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Investment Company — a company (corporation, business trust, partnership, or limited liability company) that issues securities and is primarily engaged in the business of investing in securities. The three basic types of investment companies are mutual funds, closed-end funds, and unit investment trusts. 

Load — see "Sales Charge." 

Management Fee — fee paid out of fund assets to the fund's investment adviser or its affiliates for managing the fund's portfolio, any other management fee payable to the fund's investment adviser or its affiliates, and any administrative fee payable to the investment adviser that are not included in the "Other Expenses" category. A fund's management fee appears as a category under "Annual Fund Operating Expenses" in the Fee Table. 

Market Index — a measurement of the performance of a specific "basket" of stocks considered to represent a particular market or sector of the U.S. stock market or the economy. For example, the Dow Jones Industrial Average (DJIA) is an index of 30 "blue chip" U.S. stocks of industrial companies (excluding transportation and utility companies). 

Mutual Fund — the common name for an open-end investment company. Like other types of investment companies, mutual funds pool money from many investors and invest the money in stocks, bonds, short-term money-market instruments, or other securities. Mutual funds issue redeemable shares that investors purchase directly from the fund (or through a broker for the fund) instead of purchasing from investors on a secondary market. 

NAV (Net Asset Value) — the value of the fund's assets minus its liabilities. SEC rules require funds to calculate the NAV at least once daily. To calculate the NAV per share, simply subtract the fund's liabilities from its assets and then divide the result by the number of shares outstanding.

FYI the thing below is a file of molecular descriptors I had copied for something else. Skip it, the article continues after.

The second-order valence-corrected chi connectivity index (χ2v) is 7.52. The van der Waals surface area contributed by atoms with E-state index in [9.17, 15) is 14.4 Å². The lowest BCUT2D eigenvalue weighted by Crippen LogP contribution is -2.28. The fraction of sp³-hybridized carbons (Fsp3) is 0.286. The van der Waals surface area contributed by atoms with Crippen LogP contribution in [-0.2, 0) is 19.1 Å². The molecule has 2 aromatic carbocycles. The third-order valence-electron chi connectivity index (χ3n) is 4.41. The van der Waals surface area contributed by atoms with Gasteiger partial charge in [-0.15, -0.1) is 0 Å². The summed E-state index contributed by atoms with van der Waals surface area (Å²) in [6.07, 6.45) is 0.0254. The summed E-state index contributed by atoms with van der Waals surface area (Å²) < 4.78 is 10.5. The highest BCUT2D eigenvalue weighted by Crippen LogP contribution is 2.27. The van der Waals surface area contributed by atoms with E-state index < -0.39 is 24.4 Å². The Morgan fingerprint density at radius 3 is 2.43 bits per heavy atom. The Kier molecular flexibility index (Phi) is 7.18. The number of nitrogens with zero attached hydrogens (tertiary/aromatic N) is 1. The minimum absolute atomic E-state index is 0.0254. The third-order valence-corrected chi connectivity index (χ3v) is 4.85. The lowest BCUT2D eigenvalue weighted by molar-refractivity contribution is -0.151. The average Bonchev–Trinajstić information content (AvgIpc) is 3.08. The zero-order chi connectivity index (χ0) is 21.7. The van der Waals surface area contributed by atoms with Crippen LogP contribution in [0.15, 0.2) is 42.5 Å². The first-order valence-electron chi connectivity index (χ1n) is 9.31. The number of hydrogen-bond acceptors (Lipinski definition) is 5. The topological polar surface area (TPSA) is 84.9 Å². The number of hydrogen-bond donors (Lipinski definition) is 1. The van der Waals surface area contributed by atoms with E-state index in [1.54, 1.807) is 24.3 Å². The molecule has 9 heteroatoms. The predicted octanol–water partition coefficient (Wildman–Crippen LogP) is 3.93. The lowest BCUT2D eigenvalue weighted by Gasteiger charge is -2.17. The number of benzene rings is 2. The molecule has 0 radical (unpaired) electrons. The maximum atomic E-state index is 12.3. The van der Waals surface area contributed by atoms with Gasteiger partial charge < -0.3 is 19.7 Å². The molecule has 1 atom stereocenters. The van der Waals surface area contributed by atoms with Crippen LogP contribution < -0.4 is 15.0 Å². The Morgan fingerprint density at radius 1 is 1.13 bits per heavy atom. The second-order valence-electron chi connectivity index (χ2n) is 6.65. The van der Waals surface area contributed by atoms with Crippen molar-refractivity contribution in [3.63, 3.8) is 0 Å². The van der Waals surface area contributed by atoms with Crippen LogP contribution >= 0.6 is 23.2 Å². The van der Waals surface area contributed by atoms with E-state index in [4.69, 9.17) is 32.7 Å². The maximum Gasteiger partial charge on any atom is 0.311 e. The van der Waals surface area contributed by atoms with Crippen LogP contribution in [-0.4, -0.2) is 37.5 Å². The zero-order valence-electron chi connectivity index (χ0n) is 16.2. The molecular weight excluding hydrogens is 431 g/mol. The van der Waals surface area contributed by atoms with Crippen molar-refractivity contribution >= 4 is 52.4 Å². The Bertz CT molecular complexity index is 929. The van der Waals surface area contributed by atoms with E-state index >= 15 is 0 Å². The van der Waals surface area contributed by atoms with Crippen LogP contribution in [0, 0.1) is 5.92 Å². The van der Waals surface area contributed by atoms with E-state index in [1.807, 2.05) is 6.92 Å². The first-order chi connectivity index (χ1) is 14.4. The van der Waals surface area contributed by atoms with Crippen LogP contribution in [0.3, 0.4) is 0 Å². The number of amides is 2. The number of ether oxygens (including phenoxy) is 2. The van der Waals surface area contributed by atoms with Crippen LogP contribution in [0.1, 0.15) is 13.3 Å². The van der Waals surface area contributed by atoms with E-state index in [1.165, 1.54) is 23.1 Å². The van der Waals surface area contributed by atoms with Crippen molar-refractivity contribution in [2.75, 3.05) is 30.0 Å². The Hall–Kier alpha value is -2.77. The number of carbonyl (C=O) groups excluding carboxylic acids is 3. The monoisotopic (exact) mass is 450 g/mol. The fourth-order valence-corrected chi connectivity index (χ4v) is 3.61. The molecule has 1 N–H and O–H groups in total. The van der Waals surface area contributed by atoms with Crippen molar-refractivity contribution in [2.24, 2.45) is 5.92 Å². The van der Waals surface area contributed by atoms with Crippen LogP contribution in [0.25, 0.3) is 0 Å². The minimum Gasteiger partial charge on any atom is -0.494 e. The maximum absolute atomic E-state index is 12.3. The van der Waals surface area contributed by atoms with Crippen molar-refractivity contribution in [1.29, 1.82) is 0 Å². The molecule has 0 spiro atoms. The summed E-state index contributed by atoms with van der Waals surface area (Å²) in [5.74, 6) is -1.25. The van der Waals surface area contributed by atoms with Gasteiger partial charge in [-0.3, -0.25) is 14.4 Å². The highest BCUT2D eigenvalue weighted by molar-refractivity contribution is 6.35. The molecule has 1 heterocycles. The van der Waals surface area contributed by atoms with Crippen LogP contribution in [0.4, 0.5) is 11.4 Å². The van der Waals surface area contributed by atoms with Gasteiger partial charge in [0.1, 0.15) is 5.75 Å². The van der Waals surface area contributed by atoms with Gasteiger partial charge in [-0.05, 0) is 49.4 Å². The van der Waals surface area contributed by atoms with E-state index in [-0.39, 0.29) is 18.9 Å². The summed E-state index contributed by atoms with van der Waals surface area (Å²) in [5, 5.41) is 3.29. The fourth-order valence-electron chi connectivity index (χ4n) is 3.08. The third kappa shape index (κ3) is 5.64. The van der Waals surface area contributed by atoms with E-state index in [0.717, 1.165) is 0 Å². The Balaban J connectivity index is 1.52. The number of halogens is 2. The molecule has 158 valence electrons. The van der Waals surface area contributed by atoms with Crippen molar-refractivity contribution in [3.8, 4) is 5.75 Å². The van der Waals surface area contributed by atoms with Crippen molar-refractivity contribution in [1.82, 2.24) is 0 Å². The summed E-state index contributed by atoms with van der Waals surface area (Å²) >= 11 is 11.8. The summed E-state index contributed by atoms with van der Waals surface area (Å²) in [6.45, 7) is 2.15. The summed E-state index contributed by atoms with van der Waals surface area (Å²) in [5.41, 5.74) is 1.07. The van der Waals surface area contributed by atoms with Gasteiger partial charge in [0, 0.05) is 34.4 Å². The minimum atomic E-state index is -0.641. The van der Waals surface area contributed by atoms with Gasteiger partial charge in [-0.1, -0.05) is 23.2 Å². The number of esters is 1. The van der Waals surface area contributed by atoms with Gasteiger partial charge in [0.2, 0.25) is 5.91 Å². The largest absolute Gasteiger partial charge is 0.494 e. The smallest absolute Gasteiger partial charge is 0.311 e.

No-load Fund — a fund that does not charge any type of sales load. But not every type of shareholder fee is a "sales load," and a no-load fund may charge fees that are not sales loads. No-load funds also charge operating expenses. 

Open-End Company — the legal name for a mutual fund. An open-end company is a type of investment company 

Operating Expenses — the costs a fund incurs in connection with running the fund, including management fees, distribution (12b-1) fees, and other expenses. 

Portfolio — an individual's or entity's combined holdings of stocks, bonds, or other securities and assets. 

Profile — summarizes key information about a mutual fund's costs, investment objectives, risks, and performance. Although every mutual fund has a prospectus, not every mutual fund has a profile. 

Prospectus — describes the mutual fund to prospective investors. Every mutual fund has a prospectus. The prospectus contains information about the mutual fund's costs, investment objectives, risks, and performance. You can get a prospectus from the mutual fund company (through its website or by phone or mail). Your financial professional or broker can also provide you with a copy. 

Purchase Fee — a shareholder fee that some funds charge when investors purchase mutual fund shares. Not the same as (and may be in addition to) a front-end load. 

Redemption Fee — a shareholder fee that some funds charge when investors redeem (or sell) mutual fund shares. Redemption fees (which must be paid to the fund) are not the same as (and may be in addition to) a back-end load (which is typically paid to a broker). The SEC generally limits redemption fees to 2%. 

Sales Charge (or "Load") — the amount that investors pay when they purchase (front-end load) or redeem (back-end load) shares in a mutual fund, similar to a commission. The SEC's rules do not limit the size of sales load a fund may charge, but NASD rules state that mutual fund sales loads cannot exceed 8.5% and must be even lower depending on other fees and charges assessed. 

Shareholder Service Fees — fees paid to persons to respond to investor inquiries and provide investors with information about their investments. See also "12b-1 fees." 

Statement of Additional Information (SAI) — conveys information about an open- or closed-end fund that is not necessarily needed by investors to make an informed investment decision, but that some investors find useful. Although funds are not required to provide investors with the SAI, they must give investors the SAI upon request and without charge. Also known as "Part B" of the fund's registration statement. 

Total Annual Fund Operating Expense — the total of a fund's annual fund operating expenses, expressed as a percentage of the fund's average net assets. You'll find the total in the fund's fee table in the prospectus. 

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